GPs working three-day weeks after dramatic fall in hours spent in practices
While 63.5 percent of family doctors are working Monday afternoons, this drops to just 50 percent on a Friday lunchtime
Most GPs are now only working three days a week or less, with only half working on Friday afternoons, according to Government research.
The new study revealed a “substantial” fall in hours worked since the pandemic as the UK’s family doctors are opting for longer weekends.
Commissioned by the Department of Health, the research found 58.4 percent of GPs were working six half-days sessions or less, which amounts to three days per week overall.
This is compared to 50.1 percent when the survey was last conducted pre-pandemic in 2019.
While 63.5 percent are working on Monday afternoons, this dramatically drops to just 50 percent on Friday.
Researchers said the findings were “worrying,” calling for long-term reform in the way doctors work to ensure there are enough GPs in place.
Professor Matt Sutton, from the University of Manchester, said: “We are seeing a steady reduction in the hours, albeit starting from quite a high level, and a concentration very much on the start of the week, so we have got fewer GPs in work by the time it’s Friday.”
“Like everyone else, GPs want a decent work-life balance, and often they are able to cut their hours back,” he said.
It comes after the finding that just over a third of GPs plan to quit their job in the next five years.
And that three in five (60 percent) of GPs over the age of 50 plan to hang up their stethoscopes by 2026, according to a new study.
Researchers who conducted the latest annual GP Worklife survey said they found a dip in job satisfaction between 2019 and 2021, with just over half (51 percent) saying they were satisfied with their job in 2021.
GPs highlighted problems with increasing workloads, increased demands from patients and having “insufficient time to do the job justice”.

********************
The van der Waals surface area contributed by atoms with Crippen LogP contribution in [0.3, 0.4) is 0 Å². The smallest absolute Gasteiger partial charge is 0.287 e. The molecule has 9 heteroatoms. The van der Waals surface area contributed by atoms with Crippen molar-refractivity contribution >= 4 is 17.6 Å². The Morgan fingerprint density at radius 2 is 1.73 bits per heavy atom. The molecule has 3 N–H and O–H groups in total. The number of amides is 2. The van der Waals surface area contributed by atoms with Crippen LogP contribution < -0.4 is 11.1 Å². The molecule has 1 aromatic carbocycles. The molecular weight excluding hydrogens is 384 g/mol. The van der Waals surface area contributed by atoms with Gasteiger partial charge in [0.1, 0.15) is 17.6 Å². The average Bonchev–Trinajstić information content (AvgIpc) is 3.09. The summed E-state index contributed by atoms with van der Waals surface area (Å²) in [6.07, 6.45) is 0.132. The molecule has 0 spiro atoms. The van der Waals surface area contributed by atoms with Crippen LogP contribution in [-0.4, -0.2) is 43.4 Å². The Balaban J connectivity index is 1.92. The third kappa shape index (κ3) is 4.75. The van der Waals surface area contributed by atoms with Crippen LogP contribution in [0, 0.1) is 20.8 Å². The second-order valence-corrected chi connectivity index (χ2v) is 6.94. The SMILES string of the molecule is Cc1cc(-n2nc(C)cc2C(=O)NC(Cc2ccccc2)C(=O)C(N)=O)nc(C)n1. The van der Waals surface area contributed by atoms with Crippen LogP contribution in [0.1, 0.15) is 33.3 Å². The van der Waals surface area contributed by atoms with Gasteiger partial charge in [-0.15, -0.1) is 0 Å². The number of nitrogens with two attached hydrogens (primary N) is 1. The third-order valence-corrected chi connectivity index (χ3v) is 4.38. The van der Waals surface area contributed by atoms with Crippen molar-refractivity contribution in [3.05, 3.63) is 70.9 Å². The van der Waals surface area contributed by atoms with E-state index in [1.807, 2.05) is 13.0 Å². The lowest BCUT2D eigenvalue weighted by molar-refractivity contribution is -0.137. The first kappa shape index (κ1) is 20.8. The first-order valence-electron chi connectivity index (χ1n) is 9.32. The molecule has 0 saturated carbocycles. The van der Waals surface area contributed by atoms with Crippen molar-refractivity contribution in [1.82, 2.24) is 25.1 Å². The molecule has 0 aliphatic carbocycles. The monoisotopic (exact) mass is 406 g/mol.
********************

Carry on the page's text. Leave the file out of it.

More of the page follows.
The poll of almost 2,300 family doctors working in England found that paperwork was causing stress as were long working hours and dealing with “problem patients”.
More than eight out of 10 GPs reported experiencing considerable or high pressure from increasing workloads and increased demands from patients.
Professor Kath Checkland from the University of Manchester, who led the study, said: “It is not really surprising that job satisfaction has dropped amongst GPs during the pandemic, but the survey provides some evidence about the areas of work they are finding more stressful, which may help in designing ways to support them.
“The fact that 16 percent of GPs under the age of 50 are thinking about leaving their jobs is worrying, and suggests that work is still needed to ensure that general practice is sustainable for the long term.”
A Department of Health and Social Care spokesman said: “We are working to support and grow the general practice workforce, address the reasons why doctors leave the profession, and encourage them to return to practice.
“In December 2021 there were over 1,600 more doctors working in general practice compared to 2019 and a record-breaking number started training as GPs last year.
“We have invested £520 million to expand GP capacity during the pandemic, on top of £1.5 billion until 2024, and we are making 4,000 GP training places available each year, to help create an extra 50 million appointments annually.”